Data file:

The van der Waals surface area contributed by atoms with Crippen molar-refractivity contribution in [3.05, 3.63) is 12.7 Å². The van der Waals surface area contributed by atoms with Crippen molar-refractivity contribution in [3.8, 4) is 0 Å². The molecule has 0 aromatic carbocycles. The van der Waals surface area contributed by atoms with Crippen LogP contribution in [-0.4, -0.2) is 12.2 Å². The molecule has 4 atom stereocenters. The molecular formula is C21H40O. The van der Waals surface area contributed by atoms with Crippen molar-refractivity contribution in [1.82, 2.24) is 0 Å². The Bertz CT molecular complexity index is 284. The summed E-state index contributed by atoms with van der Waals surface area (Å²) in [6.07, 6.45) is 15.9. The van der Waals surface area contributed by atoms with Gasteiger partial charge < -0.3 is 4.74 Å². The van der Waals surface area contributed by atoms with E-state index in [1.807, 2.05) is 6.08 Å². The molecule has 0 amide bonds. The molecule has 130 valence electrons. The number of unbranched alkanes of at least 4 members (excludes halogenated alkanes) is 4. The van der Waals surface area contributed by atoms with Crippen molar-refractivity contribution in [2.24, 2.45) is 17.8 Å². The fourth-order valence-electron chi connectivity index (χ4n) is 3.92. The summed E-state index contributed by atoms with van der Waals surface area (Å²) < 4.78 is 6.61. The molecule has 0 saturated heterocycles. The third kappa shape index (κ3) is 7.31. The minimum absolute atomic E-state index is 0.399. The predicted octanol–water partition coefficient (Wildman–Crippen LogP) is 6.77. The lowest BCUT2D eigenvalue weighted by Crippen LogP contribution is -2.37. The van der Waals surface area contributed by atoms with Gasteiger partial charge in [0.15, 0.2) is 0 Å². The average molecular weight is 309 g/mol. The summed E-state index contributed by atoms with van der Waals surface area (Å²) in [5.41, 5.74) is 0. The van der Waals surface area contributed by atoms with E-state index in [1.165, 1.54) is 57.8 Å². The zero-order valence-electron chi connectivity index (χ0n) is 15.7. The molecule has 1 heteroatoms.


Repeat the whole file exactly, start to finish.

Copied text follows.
The van der Waals surface area contributed by atoms with Crippen molar-refractivity contribution in [3.05, 3.63) is 12.7 Å². The van der Waals surface area contributed by atoms with Crippen molar-refractivity contribution in [3.8, 4) is 0 Å². The molecule has 0 aromatic carbocycles. The van der Waals surface area contributed by atoms with Crippen LogP contribution in [-0.4, -0.2) is 12.2 Å². The molecule has 4 atom stereocenters. The molecular formula is C21H40O. The van der Waals surface area contributed by atoms with Crippen molar-refractivity contribution in [1.82, 2.24) is 0 Å². The Bertz CT molecular complexity index is 284. The summed E-state index contributed by atoms with van der Waals surface area (Å²) in [6.07, 6.45) is 15.9. The van der Waals surface area contributed by atoms with Gasteiger partial charge < -0.3 is 4.74 Å². The van der Waals surface area contributed by atoms with E-state index in [1.807, 2.05) is 6.08 Å². The molecule has 0 amide bonds. The molecule has 130 valence electrons. The number of unbranched alkanes of at least 4 members (excludes halogenated alkanes) is 4. The van der Waals surface area contributed by atoms with Crippen molar-refractivity contribution in [2.24, 2.45) is 17.8 Å². The fourth-order valence-electron chi connectivity index (χ4n) is 3.92. The summed E-state index contributed by atoms with van der Waals surface area (Å²) < 4.78 is 6.61. The molecule has 0 saturated heterocycles. The third kappa shape index (κ3) is 7.31. The minimum absolute atomic E-state index is 0.399. The predicted octanol–water partition coefficient (Wildman–Crippen LogP) is 6.77. The lowest BCUT2D eigenvalue weighted by Crippen LogP contribution is -2.37. The van der Waals surface area contributed by atoms with Gasteiger partial charge in [0.15, 0.2) is 0 Å². The average molecular weight is 309 g/mol. The summed E-state index contributed by atoms with van der Waals surface area (Å²) in [5.41, 5.74) is 0. The van der Waals surface area contributed by atoms with E-state index in [1.165, 1.54) is 57.8 Å². The zero-order valence-electron chi connectivity index (χ0n) is 15.7. The molecule has 1 heteroatoms.